Hysterectomy | Womenshealth.gov

A hysterectomy is a surgery to remove a woman's uterus (also known as the womb). The uterus is where a baby grows when a woman is pregnant. During the surgery the whole uterus is usually removed. Your doctor may also remove your fallopian tubes and ovaries. After a hysterectomy, you no longer have menstrual periods and cannot become pregnant.

Hysterectomy is a surgery to remove a woman's uterus (her womb). The whole uterus is usually removed. Your doctor also may remove your fallopian tubes and ovaries.

Talk to your doctor before your surgery to discuss your options. For example, if both ovaries are removed, you will have symptoms of menopause. Ask your doctor about the risks and benefits of removing your ovaries. You may also be able to try analternative to hysterectomy, such as medicine or another type of treatment, first.

You may need a hysterectomy if you have one of the following:1

Keep in mind that there may bealternative waysto treat your health problem without having a hysterectomy. Hysterectomy is a major surgery. Talk with your doctor about all of your treatment options.

Hysterectomy is major surgery. Sometimes a hysterectomy may be medically necessary, such as with prolonged heavy bleeding or certain types of cancer. But sometimes you can try other treatments first. These include:

Each year in the United States, nearly 500,000 women get hysterectomies.2A hysterectomy is the second most common surgery among women in the United States. The most common surgery in women is childbirth by cesarean delivery (C-section).

Whether your ovaries are removed during the hysterectomy may depend on the reason for your hysterectomy.

Ovaries may be removed during hysterectomy to lower the risk for ovarian cancer. However, women who have not yet gone through menopause also lose the protection of estrogen, which helps protect women from conditions such as heart disease and osteoporosis.

Recent studies suggest that removing only the fallopian tubes but keeping the ovaries may help lower the risk for the most common type of ovarian cancer, which is believed to start in the fallopian tubes.3

The decision to keep or remove your ovaries is one you can make after talking about the risks and benefits with your doctor.

All women who have a hysterectomy will stop getting their period. Whether you will have other symptoms ofmenopauseafter a hysterectomy depends on whether your doctor removes your ovaries during the surgery.

If you keep your ovariesduring the hysterectomy, you should not have other menopausal symptoms right away. But you may have symptoms a few years younger than the average age for menopause (52 years).

Because youruterusis removed, you no longer have periods and cannot get pregnant. But your ovaries might still make hormones, so you might not have other signs of menopause. You may have hot flashes, a symptom of menopause, because the surgery may have blocked blood flow to the ovaries. This can prevent the ovaries from releasing estrogen.

If both ovaries are removed during the hysterectomy, you will no longer have periods and you may have other menopausal symptoms right away. Because your hormone levels drop quickly without ovaries, your symptoms may be stronger than with natural menopause. Ask your doctor about ways to manage your symptoms.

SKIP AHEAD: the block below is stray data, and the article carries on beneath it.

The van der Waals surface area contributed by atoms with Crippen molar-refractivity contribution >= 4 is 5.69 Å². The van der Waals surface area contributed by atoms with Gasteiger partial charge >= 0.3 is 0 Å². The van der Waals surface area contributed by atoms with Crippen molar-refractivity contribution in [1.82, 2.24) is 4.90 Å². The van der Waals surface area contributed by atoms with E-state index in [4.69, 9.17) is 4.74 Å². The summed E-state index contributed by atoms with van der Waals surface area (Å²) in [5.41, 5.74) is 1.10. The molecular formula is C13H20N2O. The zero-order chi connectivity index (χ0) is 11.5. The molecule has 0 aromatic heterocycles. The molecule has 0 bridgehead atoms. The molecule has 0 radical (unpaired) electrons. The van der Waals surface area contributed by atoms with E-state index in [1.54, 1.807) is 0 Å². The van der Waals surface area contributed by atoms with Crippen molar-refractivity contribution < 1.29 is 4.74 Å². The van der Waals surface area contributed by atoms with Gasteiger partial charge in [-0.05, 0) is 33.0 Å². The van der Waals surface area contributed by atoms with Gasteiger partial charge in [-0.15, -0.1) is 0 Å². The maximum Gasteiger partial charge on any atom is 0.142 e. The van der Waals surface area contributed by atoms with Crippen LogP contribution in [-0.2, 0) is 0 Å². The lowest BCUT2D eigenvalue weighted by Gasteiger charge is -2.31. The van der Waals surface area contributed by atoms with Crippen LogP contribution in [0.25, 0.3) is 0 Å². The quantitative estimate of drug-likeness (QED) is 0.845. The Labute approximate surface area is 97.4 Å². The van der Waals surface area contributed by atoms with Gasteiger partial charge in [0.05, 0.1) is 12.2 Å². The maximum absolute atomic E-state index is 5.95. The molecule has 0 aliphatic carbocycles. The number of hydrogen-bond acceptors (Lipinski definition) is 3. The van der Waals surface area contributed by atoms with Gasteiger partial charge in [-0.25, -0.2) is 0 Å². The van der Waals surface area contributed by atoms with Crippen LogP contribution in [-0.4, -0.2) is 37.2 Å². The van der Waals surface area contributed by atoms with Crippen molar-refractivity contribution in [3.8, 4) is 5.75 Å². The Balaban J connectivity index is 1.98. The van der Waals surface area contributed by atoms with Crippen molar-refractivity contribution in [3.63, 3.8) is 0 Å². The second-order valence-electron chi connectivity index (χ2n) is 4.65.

A hysterectomy can be done in several different ways. It will depend on your health history and the reason for your surgery. Talk to your doctor about the different options:

Recovering from a hysterectomy takes time. Most women stay in the hospital one to two days after surgery. Some doctors may send you home the same day of your surgery. Some women stay in the hospital longer, often when the hysterectomy is done because of cancer.

Your doctor will likely have you get up and move around as soon as possible after your hysterectomy. This includes going to the bathroom on your own. However, you may have to pee through a thin tube called a catheter for one or two days after your surgery.

The time it takes for you to return to normal activities depends on the type of surgery:

You should get plenty of rest and not lift heavy objects for four to six weeks after surgery. At that time, you should be able to take tub baths and resume sexual intercourse. How long it takes for you to recover will depend on your surgery and your health before the surgery. Talk to your doctor.

Hysterectomy is a major surgery, sorecoverycan take a few weeks. But for most women, the biggest change is a better quality of life. You should have relief from the symptoms that made the surgery necessary.

Other changes that you may experience after a hysterectomy include:

It might. If you had a good sex life before your hysterectomy, you should be able to return to it without any problems after recovery. Many women report a better sex life after hysterectomy because of relief from pain or heavy vaginal bleeding.

If your hysterectomy causes you to have symptoms of menopause, you may experience vaginal dryness or a lack of interest in sex. Using a water-based lubricant can help with dryness. Talk to your partner and try to allow more time to get aroused during sex. Talk with your doctor and get more tips in ourMenopause and sexualitysection.

Maybe. You will still need regularPap tests(or Pap smear) to screen for cervical cancer if you:

Ask your doctor what is best for you and how often you should have Pap tests.

For more information about hysterectomy, call the OWH Helpline at 1-800-994-9662 or contact the following organizations:

This content is provided by the Office on Women's Health.

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Hysterectomy | Womenshealth.gov

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